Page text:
Why Principles-Based Standards are More Useful than Rules-Based Standards?

Many commentators have suggested that the US accounting standard is more rules-based. Rules are thought to be simple but in reality it could complex and easily be manipulated. For instances, tax regulations are mainly rules-based causing problem to arise when organisation start a new transaction not under the rule guideline. Making it difficult for auditors to clarify the inconsistencies. The complexity of rules can become dysfunctional when the economic changes or when managers structure transactions that meet the rules. Therefore, there’s no need to reduce earnings management and improve the quality of financial reporting because mangers’ will eventually find his way to meet rules by violating them that overcompensate for judgemental discretion. Thus, many regulators are now leaning towards the principles-based approach.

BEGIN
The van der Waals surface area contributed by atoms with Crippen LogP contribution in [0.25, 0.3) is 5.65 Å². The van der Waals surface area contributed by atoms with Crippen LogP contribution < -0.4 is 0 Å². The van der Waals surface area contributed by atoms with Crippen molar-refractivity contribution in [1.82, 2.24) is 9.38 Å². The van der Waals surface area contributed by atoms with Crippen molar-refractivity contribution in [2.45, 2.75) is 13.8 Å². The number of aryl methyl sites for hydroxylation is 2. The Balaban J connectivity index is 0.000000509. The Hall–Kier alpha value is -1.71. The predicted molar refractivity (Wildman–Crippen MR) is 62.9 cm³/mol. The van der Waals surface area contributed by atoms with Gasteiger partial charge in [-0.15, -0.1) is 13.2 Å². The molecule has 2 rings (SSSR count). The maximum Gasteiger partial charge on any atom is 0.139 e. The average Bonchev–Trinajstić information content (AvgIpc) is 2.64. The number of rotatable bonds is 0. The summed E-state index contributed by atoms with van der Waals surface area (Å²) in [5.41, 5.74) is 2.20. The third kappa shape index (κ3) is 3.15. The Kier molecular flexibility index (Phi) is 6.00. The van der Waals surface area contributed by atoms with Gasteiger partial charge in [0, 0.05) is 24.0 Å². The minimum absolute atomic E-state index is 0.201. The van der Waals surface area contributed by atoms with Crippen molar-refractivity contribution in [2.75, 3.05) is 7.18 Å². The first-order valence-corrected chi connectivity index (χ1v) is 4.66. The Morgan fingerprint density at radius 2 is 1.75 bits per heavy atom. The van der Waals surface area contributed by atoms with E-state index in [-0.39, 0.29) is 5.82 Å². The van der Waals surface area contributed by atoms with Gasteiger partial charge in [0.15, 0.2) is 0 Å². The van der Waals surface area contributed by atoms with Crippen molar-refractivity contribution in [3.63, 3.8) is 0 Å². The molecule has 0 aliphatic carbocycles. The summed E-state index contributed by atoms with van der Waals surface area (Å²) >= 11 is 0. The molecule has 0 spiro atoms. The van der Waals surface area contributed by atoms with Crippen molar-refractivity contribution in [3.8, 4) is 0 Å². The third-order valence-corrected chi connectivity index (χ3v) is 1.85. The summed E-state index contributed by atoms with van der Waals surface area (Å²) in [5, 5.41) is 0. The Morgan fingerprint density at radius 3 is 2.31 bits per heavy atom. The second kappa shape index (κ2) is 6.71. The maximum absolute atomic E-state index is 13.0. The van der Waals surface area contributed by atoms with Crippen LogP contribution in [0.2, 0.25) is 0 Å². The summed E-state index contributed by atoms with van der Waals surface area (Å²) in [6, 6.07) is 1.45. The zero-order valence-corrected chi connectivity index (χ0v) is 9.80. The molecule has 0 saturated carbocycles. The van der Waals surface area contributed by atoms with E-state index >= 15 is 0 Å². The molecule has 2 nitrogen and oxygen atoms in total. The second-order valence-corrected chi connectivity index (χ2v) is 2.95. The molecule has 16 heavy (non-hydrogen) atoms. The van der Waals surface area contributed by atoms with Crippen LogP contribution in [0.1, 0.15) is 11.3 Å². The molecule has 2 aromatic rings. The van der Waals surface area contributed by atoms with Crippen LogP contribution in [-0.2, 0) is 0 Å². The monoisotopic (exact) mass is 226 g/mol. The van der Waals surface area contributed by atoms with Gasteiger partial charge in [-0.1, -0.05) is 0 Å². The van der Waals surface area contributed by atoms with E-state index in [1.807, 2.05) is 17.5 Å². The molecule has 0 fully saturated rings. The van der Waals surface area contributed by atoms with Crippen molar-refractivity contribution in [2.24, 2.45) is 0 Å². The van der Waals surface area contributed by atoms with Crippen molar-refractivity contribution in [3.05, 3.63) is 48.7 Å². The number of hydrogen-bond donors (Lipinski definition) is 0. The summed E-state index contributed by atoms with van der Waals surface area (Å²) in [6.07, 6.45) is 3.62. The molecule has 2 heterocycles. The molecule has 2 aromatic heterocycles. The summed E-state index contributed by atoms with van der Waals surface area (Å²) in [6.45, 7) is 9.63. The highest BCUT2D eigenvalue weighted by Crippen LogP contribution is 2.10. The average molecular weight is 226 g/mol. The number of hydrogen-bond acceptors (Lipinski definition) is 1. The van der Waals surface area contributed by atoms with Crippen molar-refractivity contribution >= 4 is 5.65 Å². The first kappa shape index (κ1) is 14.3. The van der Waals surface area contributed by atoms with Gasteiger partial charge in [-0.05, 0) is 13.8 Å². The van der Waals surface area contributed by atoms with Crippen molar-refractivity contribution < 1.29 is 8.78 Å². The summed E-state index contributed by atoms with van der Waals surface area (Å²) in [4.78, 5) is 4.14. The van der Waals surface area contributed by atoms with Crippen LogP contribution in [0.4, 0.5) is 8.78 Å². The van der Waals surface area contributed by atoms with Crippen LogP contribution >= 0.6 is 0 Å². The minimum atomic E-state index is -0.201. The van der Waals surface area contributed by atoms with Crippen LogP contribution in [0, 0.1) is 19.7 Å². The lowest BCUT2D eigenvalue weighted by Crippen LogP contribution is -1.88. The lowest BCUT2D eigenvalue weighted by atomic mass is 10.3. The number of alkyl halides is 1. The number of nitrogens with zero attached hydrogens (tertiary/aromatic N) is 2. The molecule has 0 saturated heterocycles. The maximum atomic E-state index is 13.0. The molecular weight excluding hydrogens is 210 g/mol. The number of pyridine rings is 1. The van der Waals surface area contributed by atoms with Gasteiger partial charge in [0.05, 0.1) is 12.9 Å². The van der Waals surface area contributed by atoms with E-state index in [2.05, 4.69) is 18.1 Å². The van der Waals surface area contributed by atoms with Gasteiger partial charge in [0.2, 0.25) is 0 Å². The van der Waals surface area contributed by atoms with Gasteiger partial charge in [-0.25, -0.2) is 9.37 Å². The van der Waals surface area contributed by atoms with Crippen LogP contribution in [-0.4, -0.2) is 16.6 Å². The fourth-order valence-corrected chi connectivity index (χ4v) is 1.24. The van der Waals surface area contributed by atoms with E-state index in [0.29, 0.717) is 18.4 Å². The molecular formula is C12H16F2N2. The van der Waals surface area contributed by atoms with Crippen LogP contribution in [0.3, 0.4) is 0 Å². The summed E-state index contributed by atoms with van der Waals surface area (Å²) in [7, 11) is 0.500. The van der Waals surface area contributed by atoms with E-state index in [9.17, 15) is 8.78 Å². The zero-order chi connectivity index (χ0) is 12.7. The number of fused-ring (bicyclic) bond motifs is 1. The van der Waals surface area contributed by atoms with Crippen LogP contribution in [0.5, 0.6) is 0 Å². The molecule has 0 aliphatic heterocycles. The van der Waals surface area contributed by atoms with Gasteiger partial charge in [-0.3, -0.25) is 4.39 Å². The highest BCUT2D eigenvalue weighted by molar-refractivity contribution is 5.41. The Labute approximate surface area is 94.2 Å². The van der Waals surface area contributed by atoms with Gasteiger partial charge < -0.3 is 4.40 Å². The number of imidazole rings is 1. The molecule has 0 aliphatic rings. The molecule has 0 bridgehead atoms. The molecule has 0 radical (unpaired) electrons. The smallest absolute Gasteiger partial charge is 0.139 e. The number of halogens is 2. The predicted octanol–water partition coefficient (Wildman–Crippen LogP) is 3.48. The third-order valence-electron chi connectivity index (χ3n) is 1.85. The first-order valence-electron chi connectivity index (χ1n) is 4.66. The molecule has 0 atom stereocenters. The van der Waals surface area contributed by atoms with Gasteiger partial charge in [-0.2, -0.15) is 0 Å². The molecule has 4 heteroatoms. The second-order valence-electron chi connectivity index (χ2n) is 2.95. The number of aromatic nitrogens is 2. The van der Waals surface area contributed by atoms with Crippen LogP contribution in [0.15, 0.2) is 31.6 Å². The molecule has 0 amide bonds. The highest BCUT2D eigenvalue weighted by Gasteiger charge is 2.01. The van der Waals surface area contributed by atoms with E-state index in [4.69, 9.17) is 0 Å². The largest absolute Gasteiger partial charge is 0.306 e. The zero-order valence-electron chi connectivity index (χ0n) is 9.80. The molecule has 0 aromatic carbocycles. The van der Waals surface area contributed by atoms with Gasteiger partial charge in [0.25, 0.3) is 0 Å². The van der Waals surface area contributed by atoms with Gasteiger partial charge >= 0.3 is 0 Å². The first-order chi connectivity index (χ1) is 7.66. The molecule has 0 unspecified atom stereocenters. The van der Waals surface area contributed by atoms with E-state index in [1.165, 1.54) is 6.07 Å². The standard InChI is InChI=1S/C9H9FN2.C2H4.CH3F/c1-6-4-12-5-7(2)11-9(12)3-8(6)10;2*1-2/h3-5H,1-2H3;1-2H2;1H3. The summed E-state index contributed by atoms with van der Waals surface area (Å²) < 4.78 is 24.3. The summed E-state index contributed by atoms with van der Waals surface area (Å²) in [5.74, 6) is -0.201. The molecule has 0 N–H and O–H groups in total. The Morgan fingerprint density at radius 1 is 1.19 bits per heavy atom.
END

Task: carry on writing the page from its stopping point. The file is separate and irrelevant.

Application of rules-based standard is undesirable because the ‘check-box’ mentality tend to risk the quality of financial reporting whereas principles-based exercises professional judgement. Regulators believe that rules-based approach foster creative accounting, neither comprehensive nor comparable. It is a delusion that rules-based could completely eliminate risk of litigation. Instead of rules-based, principles-based accounting systems provide a true and fair framework with effective communication that are required by stakeholders. Risk of litigation will always remain but principles-based will minimize the risk.